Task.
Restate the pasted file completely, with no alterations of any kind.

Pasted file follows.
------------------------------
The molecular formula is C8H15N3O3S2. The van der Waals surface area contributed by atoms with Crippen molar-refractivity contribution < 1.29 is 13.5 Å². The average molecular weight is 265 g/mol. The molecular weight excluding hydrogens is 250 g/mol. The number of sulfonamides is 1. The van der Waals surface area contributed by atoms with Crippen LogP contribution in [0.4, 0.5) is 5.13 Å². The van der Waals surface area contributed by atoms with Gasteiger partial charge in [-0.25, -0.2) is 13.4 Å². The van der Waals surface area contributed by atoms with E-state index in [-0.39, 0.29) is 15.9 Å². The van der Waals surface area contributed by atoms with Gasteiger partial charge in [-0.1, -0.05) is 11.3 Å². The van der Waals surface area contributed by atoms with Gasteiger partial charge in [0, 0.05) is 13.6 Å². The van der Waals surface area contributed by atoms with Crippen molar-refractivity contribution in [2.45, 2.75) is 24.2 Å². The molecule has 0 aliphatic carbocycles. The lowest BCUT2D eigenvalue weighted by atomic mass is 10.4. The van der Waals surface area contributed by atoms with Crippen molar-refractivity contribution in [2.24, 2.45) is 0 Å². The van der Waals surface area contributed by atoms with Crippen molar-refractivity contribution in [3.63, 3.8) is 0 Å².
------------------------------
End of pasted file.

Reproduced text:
The molecular formula is C8H15N3O3S2. The van der Waals surface area contributed by atoms with Crippen molar-refractivity contribution < 1.29 is 13.5 Å². The average molecular weight is 265 g/mol. The molecular weight excluding hydrogens is 250 g/mol. The number of sulfonamides is 1. The van der Waals surface area contributed by atoms with Crippen LogP contribution in [0.4, 0.5) is 5.13 Å². The van der Waals surface area contributed by atoms with Gasteiger partial charge in [-0.25, -0.2) is 13.4 Å². The van der Waals surface area contributed by atoms with E-state index in [-0.39, 0.29) is 15.9 Å². The van der Waals surface area contributed by atoms with Gasteiger partial charge in [-0.1, -0.05) is 11.3 Å². The van der Waals surface area contributed by atoms with Gasteiger partial charge in [0, 0.05) is 13.6 Å². The van der Waals surface area contributed by atoms with Crippen molar-refractivity contribution in [2.45, 2.75) is 24.2 Å². The molecule has 0 aliphatic carbocycles. The lowest BCUT2D eigenvalue weighted by atomic mass is 10.4. The van der Waals surface area contributed by atoms with Crippen molar-refractivity contribution in [2.24, 2.45) is 0 Å². The van der Waals surface area contributed by atoms with Crippen molar-refractivity contribution in [3.63, 3.8) is 0 Å².